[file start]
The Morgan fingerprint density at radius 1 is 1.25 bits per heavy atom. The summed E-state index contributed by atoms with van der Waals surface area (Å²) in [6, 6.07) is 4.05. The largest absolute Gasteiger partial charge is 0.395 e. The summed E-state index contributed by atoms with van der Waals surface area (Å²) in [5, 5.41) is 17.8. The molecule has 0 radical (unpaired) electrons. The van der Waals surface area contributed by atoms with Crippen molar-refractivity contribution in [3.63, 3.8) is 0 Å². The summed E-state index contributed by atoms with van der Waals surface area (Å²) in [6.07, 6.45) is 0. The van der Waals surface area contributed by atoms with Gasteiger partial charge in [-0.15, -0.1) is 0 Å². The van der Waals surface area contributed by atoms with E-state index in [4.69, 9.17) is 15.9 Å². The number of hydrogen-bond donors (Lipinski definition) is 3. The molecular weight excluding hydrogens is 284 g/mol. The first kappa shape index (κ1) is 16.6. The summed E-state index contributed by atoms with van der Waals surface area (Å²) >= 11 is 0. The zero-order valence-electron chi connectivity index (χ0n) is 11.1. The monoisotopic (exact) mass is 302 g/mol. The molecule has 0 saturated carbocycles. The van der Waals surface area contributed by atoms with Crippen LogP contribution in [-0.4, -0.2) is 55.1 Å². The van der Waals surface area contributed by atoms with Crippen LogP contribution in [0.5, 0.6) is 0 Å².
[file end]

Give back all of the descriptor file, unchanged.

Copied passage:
The Morgan fingerprint density at radius 1 is 1.25 bits per heavy atom. The summed E-state index contributed by atoms with van der Waals surface area (Å²) in [6, 6.07) is 4.05. The largest absolute Gasteiger partial charge is 0.395 e. The summed E-state index contributed by atoms with van der Waals surface area (Å²) in [5, 5.41) is 17.8. The molecule has 0 radical (unpaired) electrons. The van der Waals surface area contributed by atoms with Crippen molar-refractivity contribution in [3.63, 3.8) is 0 Å². The summed E-state index contributed by atoms with van der Waals surface area (Å²) in [6.07, 6.45) is 0. The van der Waals surface area contributed by atoms with Gasteiger partial charge in [-0.15, -0.1) is 0 Å². The van der Waals surface area contributed by atoms with E-state index in [4.69, 9.17) is 15.9 Å². The number of hydrogen-bond donors (Lipinski definition) is 3. The molecular weight excluding hydrogens is 284 g/mol. The first kappa shape index (κ1) is 16.6. The summed E-state index contributed by atoms with van der Waals surface area (Å²) >= 11 is 0. The zero-order valence-electron chi connectivity index (χ0n) is 11.1. The monoisotopic (exact) mass is 302 g/mol. The molecule has 0 saturated carbocycles. The van der Waals surface area contributed by atoms with Crippen LogP contribution in [-0.4, -0.2) is 55.1 Å². The van der Waals surface area contributed by atoms with Crippen LogP contribution in [0.5, 0.6) is 0 Å².